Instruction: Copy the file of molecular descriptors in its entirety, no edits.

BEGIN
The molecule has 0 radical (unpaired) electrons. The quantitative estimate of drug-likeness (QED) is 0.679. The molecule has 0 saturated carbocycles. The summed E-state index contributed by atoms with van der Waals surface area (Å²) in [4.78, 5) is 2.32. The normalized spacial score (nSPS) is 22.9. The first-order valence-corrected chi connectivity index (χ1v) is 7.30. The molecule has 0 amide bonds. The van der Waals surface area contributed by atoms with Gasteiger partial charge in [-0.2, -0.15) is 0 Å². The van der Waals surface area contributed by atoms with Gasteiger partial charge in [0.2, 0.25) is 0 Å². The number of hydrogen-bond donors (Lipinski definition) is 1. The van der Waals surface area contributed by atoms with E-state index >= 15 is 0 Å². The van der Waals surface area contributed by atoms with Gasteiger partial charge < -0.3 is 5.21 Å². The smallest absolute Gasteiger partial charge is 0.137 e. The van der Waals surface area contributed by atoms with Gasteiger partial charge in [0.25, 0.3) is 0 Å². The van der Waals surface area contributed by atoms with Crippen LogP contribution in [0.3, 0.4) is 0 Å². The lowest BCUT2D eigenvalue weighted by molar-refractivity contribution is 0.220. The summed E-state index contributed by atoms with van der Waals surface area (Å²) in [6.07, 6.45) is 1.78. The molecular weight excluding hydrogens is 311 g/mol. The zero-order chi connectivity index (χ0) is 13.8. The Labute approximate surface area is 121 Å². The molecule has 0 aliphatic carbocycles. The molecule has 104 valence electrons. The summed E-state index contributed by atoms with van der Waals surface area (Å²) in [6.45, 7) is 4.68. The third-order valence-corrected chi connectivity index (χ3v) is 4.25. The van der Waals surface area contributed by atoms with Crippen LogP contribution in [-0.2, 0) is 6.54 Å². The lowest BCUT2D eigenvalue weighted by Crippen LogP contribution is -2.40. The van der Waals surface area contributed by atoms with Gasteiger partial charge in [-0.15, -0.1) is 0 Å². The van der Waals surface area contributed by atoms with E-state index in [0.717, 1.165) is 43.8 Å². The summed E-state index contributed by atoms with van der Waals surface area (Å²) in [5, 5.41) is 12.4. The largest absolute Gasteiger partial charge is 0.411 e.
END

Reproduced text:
The molecule has 0 radical (unpaired) electrons. The quantitative estimate of drug-likeness (QED) is 0.679. The molecule has 0 saturated carbocycles. The summed E-state index contributed by atoms with van der Waals surface area (Å²) in [4.78, 5) is 2.32. The normalized spacial score (nSPS) is 22.9. The first-order valence-corrected chi connectivity index (χ1v) is 7.30. The molecule has 0 amide bonds. The van der Waals surface area contributed by atoms with Gasteiger partial charge in [-0.2, -0.15) is 0 Å². The van der Waals surface area contributed by atoms with Gasteiger partial charge in [0.2, 0.25) is 0 Å². The number of hydrogen-bond donors (Lipinski definition) is 1. The van der Waals surface area contributed by atoms with E-state index >= 15 is 0 Å². The van der Waals surface area contributed by atoms with Gasteiger partial charge < -0.3 is 5.21 Å². The smallest absolute Gasteiger partial charge is 0.137 e. The van der Waals surface area contributed by atoms with Gasteiger partial charge in [0.25, 0.3) is 0 Å². The van der Waals surface area contributed by atoms with Crippen LogP contribution in [0.3, 0.4) is 0 Å². The lowest BCUT2D eigenvalue weighted by molar-refractivity contribution is 0.220. The summed E-state index contributed by atoms with van der Waals surface area (Å²) in [6.07, 6.45) is 1.78. The molecular weight excluding hydrogens is 311 g/mol. The zero-order chi connectivity index (χ0) is 13.8. The Labute approximate surface area is 121 Å². The molecule has 0 aliphatic carbocycles. The molecule has 104 valence electrons. The summed E-state index contributed by atoms with van der Waals surface area (Å²) in [6.45, 7) is 4.68. The third-order valence-corrected chi connectivity index (χ3v) is 4.25. The van der Waals surface area contributed by atoms with Crippen LogP contribution in [-0.2, 0) is 6.54 Å². The lowest BCUT2D eigenvalue weighted by Crippen LogP contribution is -2.40. The van der Waals surface area contributed by atoms with Gasteiger partial charge in [-0.15, -0.1) is 0 Å². The van der Waals surface area contributed by atoms with E-state index in [0.717, 1.165) is 43.8 Å². The summed E-state index contributed by atoms with van der Waals surface area (Å²) in [5, 5.41) is 12.4. The largest absolute Gasteiger partial charge is 0.411 e.